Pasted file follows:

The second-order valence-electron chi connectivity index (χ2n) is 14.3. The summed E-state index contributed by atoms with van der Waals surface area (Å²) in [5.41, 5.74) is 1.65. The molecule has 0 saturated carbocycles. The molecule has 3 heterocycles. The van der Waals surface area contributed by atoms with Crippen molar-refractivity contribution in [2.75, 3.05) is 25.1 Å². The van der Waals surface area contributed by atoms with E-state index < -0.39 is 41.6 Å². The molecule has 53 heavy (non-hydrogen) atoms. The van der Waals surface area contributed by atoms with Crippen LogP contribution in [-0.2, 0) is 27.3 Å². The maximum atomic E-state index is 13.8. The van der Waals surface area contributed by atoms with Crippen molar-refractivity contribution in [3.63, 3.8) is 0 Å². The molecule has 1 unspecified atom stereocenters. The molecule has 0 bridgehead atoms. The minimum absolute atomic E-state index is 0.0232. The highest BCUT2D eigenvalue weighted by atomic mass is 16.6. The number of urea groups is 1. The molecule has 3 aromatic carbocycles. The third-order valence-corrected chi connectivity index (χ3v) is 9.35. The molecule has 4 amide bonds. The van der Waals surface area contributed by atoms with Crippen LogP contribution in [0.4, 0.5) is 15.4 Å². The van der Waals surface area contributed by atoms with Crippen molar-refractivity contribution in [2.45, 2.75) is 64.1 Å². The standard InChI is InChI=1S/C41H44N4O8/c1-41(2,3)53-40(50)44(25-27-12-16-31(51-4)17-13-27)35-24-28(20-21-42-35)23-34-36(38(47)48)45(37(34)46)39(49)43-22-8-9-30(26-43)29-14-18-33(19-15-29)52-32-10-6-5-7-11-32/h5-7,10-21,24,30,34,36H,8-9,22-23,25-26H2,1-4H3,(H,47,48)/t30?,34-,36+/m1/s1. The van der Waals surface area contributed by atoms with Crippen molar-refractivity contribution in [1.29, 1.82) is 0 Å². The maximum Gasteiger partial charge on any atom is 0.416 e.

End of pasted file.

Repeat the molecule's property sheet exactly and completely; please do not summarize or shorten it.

The second-order valence-electron chi connectivity index (χ2n) is 14.3. The summed E-state index contributed by atoms with van der Waals surface area (Å²) in [5.41, 5.74) is 1.65. The molecule has 0 saturated carbocycles. The molecule has 3 heterocycles. The van der Waals surface area contributed by atoms with Crippen molar-refractivity contribution in [2.75, 3.05) is 25.1 Å². The van der Waals surface area contributed by atoms with E-state index < -0.39 is 41.6 Å². The molecule has 53 heavy (non-hydrogen) atoms. The van der Waals surface area contributed by atoms with Crippen LogP contribution in [-0.2, 0) is 27.3 Å². The maximum atomic E-state index is 13.8. The van der Waals surface area contributed by atoms with Crippen molar-refractivity contribution in [3.63, 3.8) is 0 Å². The molecule has 1 unspecified atom stereocenters. The molecule has 0 bridgehead atoms. The minimum absolute atomic E-state index is 0.0232. The highest BCUT2D eigenvalue weighted by atomic mass is 16.6. The number of urea groups is 1. The molecule has 3 aromatic carbocycles. The third-order valence-corrected chi connectivity index (χ3v) is 9.35. The molecule has 4 amide bonds. The van der Waals surface area contributed by atoms with Crippen LogP contribution in [0.4, 0.5) is 15.4 Å². The van der Waals surface area contributed by atoms with Crippen molar-refractivity contribution in [2.45, 2.75) is 64.1 Å². The standard InChI is InChI=1S/C41H44N4O8/c1-41(2,3)53-40(50)44(25-27-12-16-31(51-4)17-13-27)35-24-28(20-21-42-35)23-34-36(38(47)48)45(37(34)46)39(49)43-22-8-9-30(26-43)29-14-18-33(19-15-29)52-32-10-6-5-7-11-32/h5-7,10-21,24,30,34,36H,8-9,22-23,25-26H2,1-4H3,(H,47,48)/t30?,34-,36+/m1/s1. The van der Waals surface area contributed by atoms with Crippen molar-refractivity contribution in [1.29, 1.82) is 0 Å². The maximum Gasteiger partial charge on any atom is 0.416 e.